When you combine the combustion engine with inorganic sources of nitrogen fertilizers, something very interesting happens to lots of family farms in industrial countries: they no longer need to have animals in order to farm crops. They don’t need the animals to move the machinery or the harvest and they don’t need their manure to fertilize the land. Following the war, a new type of highly specialized farming emerges where farms are devoted to single crops or livestock but rarely both. This also allows the expansion in farm size since it isn’t limited by how much work can be extracted from how many animals and humans. Finally, it also reduces the need for human labour as more and more tasks are mechanized and powered by oil fuels.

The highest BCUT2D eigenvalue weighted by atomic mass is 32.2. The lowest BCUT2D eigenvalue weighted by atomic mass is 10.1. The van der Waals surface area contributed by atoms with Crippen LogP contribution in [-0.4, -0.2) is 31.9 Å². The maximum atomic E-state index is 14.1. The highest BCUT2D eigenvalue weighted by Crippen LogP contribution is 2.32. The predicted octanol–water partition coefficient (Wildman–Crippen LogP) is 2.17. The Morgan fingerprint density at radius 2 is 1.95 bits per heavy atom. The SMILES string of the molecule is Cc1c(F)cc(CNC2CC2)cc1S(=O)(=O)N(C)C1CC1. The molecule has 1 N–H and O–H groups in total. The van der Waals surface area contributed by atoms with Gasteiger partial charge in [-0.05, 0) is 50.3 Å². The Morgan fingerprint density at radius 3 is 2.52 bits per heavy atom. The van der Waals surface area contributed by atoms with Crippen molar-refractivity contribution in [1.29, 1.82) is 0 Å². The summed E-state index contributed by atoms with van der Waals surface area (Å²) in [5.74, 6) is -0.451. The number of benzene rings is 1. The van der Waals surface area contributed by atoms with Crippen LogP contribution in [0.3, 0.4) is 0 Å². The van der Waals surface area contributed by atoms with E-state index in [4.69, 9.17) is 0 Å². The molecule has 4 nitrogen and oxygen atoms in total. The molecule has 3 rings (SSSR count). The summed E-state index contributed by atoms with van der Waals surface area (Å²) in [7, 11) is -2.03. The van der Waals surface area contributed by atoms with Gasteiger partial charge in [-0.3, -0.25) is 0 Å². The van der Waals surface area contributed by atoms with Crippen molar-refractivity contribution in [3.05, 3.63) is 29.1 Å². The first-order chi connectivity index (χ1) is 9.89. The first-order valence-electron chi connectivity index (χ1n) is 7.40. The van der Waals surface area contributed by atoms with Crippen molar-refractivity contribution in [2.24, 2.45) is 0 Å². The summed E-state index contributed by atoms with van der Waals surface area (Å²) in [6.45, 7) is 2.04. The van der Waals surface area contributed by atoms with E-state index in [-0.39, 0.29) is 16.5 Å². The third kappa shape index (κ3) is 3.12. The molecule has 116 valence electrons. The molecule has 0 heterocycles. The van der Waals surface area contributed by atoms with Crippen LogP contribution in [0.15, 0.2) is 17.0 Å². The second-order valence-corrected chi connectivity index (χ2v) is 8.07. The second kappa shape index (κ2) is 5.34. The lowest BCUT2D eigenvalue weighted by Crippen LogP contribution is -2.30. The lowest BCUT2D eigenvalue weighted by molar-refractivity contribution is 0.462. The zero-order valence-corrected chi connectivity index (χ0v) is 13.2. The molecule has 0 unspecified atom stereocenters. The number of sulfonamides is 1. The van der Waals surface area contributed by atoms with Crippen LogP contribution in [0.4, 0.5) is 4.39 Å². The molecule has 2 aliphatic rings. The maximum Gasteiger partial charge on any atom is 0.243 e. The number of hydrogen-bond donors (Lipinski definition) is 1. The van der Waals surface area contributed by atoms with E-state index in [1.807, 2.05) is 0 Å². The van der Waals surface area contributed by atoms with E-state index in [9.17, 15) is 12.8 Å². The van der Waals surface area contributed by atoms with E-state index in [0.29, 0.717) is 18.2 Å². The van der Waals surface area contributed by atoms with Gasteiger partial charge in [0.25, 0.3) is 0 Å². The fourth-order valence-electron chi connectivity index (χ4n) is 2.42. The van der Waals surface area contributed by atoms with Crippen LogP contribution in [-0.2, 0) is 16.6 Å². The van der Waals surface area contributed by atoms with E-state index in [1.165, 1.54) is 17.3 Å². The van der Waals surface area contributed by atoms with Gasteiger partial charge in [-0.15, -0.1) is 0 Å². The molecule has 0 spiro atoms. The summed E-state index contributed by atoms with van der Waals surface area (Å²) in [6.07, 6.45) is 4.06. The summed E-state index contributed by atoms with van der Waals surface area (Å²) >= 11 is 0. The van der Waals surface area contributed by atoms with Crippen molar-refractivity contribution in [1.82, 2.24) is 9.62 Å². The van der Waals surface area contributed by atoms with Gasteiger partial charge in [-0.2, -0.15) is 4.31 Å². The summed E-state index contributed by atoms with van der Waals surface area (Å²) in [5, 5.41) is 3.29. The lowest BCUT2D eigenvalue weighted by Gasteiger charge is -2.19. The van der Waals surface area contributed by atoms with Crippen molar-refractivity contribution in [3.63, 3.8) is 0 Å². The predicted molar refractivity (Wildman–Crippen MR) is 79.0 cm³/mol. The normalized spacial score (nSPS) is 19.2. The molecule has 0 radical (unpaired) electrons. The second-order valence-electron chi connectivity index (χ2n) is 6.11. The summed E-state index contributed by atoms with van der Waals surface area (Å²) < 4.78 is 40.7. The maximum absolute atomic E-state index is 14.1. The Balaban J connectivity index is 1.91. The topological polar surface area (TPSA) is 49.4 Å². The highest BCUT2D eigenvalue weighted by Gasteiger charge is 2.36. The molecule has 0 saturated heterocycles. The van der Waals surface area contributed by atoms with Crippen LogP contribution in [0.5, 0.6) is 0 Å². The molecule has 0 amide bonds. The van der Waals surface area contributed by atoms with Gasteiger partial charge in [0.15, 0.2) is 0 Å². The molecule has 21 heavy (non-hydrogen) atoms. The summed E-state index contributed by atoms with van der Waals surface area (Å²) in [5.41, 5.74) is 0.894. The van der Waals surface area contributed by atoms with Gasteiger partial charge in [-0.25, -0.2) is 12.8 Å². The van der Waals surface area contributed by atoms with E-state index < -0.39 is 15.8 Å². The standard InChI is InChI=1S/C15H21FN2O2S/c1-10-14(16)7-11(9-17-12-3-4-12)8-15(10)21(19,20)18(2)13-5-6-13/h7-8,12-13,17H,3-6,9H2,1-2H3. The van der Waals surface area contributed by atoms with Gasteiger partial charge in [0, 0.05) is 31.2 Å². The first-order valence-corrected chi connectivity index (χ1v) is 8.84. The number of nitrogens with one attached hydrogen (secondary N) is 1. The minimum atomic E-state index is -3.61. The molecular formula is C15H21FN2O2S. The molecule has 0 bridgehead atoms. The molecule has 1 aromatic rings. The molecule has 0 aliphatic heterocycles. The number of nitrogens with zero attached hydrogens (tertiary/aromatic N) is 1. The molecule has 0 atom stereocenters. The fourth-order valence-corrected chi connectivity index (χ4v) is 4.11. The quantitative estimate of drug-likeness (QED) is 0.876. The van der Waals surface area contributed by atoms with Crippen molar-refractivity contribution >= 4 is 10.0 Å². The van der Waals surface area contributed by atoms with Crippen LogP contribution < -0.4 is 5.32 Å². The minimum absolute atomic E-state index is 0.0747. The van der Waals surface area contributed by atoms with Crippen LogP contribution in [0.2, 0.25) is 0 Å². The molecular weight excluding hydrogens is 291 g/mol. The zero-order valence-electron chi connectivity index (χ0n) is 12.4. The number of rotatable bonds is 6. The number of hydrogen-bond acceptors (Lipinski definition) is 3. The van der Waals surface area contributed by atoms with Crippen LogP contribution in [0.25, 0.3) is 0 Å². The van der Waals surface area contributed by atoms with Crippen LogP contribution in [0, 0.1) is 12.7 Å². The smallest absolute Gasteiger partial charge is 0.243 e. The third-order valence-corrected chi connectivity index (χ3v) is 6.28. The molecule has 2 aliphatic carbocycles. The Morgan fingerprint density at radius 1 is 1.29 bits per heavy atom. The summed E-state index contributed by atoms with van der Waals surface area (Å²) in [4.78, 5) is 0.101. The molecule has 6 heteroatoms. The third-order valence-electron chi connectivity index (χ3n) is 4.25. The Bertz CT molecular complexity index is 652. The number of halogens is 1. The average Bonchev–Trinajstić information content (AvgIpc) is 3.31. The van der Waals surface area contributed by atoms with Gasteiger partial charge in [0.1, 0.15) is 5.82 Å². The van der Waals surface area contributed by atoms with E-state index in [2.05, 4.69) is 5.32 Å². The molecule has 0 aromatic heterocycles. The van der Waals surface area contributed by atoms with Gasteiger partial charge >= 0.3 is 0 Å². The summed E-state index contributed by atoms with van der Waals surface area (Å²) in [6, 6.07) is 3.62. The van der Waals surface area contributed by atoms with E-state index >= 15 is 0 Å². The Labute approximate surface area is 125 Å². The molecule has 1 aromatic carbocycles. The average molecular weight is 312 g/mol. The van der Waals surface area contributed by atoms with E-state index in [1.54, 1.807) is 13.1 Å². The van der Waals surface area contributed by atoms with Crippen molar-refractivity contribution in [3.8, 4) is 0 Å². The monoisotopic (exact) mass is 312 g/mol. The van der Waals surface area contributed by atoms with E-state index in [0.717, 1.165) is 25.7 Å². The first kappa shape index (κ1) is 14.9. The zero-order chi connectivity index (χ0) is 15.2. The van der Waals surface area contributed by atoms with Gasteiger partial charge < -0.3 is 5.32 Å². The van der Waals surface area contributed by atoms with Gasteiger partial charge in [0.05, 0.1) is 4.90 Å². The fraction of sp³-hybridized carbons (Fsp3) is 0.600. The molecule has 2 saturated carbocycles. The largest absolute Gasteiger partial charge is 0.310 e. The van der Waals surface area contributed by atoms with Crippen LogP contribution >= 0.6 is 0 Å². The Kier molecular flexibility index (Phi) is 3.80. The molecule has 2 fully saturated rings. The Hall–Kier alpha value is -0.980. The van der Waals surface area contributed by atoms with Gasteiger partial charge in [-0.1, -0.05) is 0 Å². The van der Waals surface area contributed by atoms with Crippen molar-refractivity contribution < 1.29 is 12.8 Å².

There are many consequences of this shift. For starters, in areas where farming gets mechanized at this time, northern Europe andNorth America, the trend toward near total urbanization begins or, in other words, people leave rural areas for cities and towns in ever larger numbers. A second consequence is that land is much more deeply plowed and more severely compacted (which requires deeper plowing) by the use of ever bigger and heavier machines. A third consequence is that the speed of degradation of farms and pastures increases because plots of land are specialized – the same plant is grown or the same animal pastured year after year with no alteration between the two. Finally, because oil and natural gas were relatively abundant and cheap and because more food could be extracted from monocropped farms, food prices were lowered. This had a downside though because so much more food, especially staples like wheat and corn, were being produced than could be consumed and so prices often fell below the cost of production – enter farm subsidies, but that is another story.